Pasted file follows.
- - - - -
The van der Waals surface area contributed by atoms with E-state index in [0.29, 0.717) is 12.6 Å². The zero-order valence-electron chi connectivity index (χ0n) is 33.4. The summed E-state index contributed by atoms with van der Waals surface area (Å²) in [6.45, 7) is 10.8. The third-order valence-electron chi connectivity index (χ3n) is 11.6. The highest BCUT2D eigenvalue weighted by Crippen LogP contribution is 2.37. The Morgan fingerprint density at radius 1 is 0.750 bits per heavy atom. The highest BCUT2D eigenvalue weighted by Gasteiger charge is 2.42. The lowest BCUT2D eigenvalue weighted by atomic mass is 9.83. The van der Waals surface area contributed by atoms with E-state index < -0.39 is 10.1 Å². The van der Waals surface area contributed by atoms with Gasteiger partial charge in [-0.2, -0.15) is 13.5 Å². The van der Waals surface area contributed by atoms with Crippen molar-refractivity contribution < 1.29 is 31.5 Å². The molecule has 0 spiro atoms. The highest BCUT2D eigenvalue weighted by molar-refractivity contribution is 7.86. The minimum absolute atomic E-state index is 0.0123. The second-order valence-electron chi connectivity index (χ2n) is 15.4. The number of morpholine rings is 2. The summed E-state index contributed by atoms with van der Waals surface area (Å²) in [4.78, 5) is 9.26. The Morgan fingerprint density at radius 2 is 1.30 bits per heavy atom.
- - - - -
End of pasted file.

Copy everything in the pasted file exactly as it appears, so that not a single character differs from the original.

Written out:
The van der Waals surface area contributed by atoms with E-state index in [0.29, 0.717) is 12.6 Å². The zero-order valence-electron chi connectivity index (χ0n) is 33.4. The summed E-state index contributed by atoms with van der Waals surface area (Å²) in [6.45, 7) is 10.8. The third-order valence-electron chi connectivity index (χ3n) is 11.6. The highest BCUT2D eigenvalue weighted by Crippen LogP contribution is 2.37. The Morgan fingerprint density at radius 1 is 0.750 bits per heavy atom. The highest BCUT2D eigenvalue weighted by Gasteiger charge is 2.42. The lowest BCUT2D eigenvalue weighted by atomic mass is 9.83. The van der Waals surface area contributed by atoms with E-state index < -0.39 is 10.1 Å². The van der Waals surface area contributed by atoms with Gasteiger partial charge in [-0.2, -0.15) is 13.5 Å². The van der Waals surface area contributed by atoms with Crippen molar-refractivity contribution < 1.29 is 31.5 Å². The molecule has 0 spiro atoms. The highest BCUT2D eigenvalue weighted by molar-refractivity contribution is 7.86. The minimum absolute atomic E-state index is 0.0123. The second-order valence-electron chi connectivity index (χ2n) is 15.4. The number of morpholine rings is 2. The summed E-state index contributed by atoms with van der Waals surface area (Å²) in [4.78, 5) is 9.26. The Morgan fingerprint density at radius 2 is 1.30 bits per heavy atom.